Should Millicom not pay, Wade told Mark Beuls, the company’s President and CEO (below), Senegal would revoke the company’s 20-year license to provide cell phone service in the small West African country of 13.7 million, either re-selling it to the highest bidder, or taking payment from rival phone companies to keep Millicom out. Taken aback, Millicom CEO Beuls said he might slightly re-negotiate the license, but would not pay.
That didn’t sit well with Wade, Senegal’s 41-year-old minister of infrastructure and “international cooperation,” among other things.
That fall, on September 24th, a letter from the government coolly explained to Millicom that its license had been revoked for unspecified breaches of contract—and there was only one way to get it back: Pay the $200 million by midnight on October 7th. Millicom refused.
On October 9th, a new letter arrived, saying that if the money wasn’t received in 24 hours, the government would draw “definitive conclusions” on Millicom’s work in the country, according to details in a Millicom request for arbitration before the World Bank’s International Centre for Settlement of Investment Disputes, exclusively reviewed by Business Insider. (Millicom declined to comment for this story, citing ongoing litigation.)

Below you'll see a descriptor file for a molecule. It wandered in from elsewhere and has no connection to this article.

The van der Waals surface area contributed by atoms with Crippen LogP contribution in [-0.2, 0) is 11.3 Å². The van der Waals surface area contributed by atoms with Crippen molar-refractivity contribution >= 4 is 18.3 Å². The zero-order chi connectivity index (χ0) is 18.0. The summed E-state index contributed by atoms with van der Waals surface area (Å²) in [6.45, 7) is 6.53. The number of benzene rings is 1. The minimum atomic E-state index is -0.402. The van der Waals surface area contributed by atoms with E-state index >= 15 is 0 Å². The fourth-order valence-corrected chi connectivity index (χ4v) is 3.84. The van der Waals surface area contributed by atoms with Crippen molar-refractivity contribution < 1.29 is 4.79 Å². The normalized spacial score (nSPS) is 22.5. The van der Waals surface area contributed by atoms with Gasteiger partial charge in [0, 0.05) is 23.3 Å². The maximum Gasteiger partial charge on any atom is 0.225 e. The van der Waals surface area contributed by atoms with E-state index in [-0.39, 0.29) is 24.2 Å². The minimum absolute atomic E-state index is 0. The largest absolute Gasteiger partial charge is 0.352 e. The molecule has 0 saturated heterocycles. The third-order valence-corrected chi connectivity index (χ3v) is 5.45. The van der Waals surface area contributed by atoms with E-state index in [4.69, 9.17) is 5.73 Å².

The next day , Millicom offered to pay $21 million for an enhancement to its license to include more sophisticated “3G” wireless coverage. Senegal rejected this, and the two parties didn’t meet again until May 2009, when Millicom’s General Counsel met with presidential counselor Thierno Ousmane Sy in Dakar (who happens to be son of the interior minister).